Feints are maneuvers designed to distract or mislead. The two types of feints in military tactics are feint attacks and feint retreats. Military tactics (Greek: TaktikÄ, the art of organizing an army) are the collective name for methods for engaging and defeating an enemy in battle. ...
A feint attack is designed to draw defensive action towards the point under assault. It is usually used as a diversion to force the enemy to concentrate more manpower in a given area so that the opposing force in another area is weaker. Unlike a related diversionary maneuver, the demonstration, a feint involves actual contact with the enemy.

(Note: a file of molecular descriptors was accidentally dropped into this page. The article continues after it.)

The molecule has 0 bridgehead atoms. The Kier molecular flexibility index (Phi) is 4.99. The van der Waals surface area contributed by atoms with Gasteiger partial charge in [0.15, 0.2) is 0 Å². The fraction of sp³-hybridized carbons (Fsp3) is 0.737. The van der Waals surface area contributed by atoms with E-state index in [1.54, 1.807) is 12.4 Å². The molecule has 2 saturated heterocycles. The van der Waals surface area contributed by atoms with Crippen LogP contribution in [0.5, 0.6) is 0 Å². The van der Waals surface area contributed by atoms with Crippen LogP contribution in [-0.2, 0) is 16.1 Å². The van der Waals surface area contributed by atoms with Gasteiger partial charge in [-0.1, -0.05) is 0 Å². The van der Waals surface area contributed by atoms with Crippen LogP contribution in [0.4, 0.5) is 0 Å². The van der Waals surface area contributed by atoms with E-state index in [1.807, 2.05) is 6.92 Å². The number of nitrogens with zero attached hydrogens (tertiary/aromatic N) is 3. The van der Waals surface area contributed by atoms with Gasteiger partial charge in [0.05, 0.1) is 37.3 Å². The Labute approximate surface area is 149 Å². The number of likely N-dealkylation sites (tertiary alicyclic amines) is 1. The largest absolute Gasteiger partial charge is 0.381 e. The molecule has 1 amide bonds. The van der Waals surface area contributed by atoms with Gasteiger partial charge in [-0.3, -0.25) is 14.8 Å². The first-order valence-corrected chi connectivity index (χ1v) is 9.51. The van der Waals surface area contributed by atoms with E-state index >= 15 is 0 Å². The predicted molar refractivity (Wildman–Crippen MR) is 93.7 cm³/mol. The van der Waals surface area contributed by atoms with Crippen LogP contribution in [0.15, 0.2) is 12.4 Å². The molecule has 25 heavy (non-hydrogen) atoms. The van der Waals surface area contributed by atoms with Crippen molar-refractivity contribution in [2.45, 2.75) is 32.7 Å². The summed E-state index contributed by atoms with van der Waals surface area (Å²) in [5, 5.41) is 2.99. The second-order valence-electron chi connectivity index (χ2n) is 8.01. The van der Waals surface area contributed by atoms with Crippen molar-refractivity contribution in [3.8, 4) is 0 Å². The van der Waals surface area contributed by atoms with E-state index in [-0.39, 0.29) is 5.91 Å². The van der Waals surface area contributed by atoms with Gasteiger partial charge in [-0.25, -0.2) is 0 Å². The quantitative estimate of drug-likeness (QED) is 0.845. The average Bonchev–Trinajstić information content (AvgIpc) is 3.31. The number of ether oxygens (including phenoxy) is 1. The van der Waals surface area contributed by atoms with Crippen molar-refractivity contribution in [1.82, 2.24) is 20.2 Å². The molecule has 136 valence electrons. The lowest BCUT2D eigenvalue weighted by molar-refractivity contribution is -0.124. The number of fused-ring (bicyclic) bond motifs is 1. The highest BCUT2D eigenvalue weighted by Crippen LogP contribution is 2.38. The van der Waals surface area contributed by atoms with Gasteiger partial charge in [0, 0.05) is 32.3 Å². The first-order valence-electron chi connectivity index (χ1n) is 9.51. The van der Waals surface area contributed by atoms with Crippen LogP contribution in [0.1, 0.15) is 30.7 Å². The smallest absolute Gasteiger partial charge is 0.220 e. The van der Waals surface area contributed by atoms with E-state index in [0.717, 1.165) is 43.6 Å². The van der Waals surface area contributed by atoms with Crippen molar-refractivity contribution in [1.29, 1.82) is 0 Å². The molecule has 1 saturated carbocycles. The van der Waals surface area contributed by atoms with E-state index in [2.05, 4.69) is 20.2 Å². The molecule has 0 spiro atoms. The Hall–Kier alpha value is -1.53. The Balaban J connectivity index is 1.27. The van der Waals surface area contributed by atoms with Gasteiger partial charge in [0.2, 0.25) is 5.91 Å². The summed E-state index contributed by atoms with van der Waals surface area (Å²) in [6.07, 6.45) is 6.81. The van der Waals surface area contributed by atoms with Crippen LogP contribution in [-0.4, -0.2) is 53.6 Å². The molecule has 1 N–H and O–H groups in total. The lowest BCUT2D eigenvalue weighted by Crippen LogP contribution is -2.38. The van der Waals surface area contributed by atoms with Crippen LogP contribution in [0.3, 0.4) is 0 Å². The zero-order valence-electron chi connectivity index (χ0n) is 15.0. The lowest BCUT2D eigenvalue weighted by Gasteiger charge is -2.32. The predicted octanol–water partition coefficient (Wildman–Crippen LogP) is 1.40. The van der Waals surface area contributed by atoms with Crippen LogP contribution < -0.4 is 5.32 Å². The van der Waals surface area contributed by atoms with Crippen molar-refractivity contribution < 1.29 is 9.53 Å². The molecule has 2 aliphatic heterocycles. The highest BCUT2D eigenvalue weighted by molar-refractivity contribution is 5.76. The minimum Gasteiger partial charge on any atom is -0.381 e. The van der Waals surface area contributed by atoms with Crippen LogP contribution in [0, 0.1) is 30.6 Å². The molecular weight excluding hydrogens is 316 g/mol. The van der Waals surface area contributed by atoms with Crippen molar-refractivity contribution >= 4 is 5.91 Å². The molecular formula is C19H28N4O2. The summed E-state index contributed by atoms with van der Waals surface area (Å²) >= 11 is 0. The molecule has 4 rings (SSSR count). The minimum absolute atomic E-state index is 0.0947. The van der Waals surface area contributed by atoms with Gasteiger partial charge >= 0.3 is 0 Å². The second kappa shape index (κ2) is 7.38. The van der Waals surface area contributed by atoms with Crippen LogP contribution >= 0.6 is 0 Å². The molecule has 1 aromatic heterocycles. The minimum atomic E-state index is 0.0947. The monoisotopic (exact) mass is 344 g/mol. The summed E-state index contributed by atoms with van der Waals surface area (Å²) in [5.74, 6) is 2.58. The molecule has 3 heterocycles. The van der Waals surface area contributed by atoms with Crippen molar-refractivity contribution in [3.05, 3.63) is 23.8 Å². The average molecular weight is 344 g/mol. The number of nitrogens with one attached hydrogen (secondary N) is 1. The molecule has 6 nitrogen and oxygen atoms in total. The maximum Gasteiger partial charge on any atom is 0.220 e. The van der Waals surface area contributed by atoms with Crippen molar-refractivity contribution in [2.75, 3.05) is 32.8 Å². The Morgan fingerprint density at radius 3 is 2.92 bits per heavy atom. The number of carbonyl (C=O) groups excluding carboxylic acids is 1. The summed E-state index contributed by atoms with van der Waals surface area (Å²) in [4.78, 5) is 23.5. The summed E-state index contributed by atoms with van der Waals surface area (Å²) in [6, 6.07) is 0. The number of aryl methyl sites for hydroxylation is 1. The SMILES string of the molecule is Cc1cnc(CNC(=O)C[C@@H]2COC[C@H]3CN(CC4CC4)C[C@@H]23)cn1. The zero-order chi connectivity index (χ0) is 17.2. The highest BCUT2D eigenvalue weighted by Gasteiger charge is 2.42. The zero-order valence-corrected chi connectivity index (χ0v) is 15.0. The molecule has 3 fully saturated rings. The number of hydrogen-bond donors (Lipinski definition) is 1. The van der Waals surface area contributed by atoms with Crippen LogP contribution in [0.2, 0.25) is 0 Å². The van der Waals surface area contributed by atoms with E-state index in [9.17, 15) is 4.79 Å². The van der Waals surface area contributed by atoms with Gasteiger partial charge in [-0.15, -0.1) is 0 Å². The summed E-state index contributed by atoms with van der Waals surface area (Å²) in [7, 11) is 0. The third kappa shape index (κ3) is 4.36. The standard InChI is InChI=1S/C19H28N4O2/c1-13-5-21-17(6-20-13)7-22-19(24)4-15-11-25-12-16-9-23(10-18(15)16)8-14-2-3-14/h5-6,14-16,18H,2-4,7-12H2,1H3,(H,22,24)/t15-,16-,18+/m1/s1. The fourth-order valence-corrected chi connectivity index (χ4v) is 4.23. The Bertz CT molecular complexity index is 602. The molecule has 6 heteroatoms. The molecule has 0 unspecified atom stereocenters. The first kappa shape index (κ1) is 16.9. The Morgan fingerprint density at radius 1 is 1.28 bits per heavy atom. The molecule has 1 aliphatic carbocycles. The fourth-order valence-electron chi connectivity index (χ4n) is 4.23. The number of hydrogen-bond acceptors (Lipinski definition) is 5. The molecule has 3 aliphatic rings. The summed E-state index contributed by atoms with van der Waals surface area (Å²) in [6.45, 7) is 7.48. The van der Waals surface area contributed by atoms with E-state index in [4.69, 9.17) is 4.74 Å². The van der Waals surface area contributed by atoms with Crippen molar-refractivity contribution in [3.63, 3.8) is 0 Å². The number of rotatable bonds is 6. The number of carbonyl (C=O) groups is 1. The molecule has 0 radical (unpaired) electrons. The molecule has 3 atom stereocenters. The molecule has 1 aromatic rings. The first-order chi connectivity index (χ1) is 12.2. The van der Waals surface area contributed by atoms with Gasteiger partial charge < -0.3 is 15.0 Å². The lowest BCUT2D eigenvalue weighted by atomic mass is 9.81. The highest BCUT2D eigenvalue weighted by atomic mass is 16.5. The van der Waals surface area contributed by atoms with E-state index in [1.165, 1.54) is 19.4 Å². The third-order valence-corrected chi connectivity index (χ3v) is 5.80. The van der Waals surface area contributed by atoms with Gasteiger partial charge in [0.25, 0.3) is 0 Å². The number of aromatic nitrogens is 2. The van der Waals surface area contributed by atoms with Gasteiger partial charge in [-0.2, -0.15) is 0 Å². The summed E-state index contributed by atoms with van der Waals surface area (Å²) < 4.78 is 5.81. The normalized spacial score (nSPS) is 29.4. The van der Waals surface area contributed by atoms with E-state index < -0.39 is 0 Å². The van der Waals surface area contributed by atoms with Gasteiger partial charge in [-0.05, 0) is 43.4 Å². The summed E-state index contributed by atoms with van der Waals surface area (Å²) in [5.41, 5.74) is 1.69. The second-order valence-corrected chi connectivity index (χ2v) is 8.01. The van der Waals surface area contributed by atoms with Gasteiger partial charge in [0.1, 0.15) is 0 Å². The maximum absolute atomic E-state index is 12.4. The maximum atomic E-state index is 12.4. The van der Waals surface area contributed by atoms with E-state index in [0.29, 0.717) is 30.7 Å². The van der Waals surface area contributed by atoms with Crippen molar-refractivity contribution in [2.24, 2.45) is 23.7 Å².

A feint retreat is performed by briefly engaging the enemy, then retreating. It is intended to draw the enemy pursuit into a prepared ambush, or to cause disarray. For example, the Anglo-Saxon downfall to the Norman invasion was instigated by this tactic where the dominant shield wall of the Saxons broke in pursuit of the Norman cavalry. This forfeited the advantage of height (as the Saxons were positioned on a hill-top) and the line was broken. Thus providing the opportunity to fight in single handed combat on a neutral vantage point, a battle that the Saxons were not ready for. (guerrilla warfare). Look up guerrilla in Wiktionary, the free dictionary. ...
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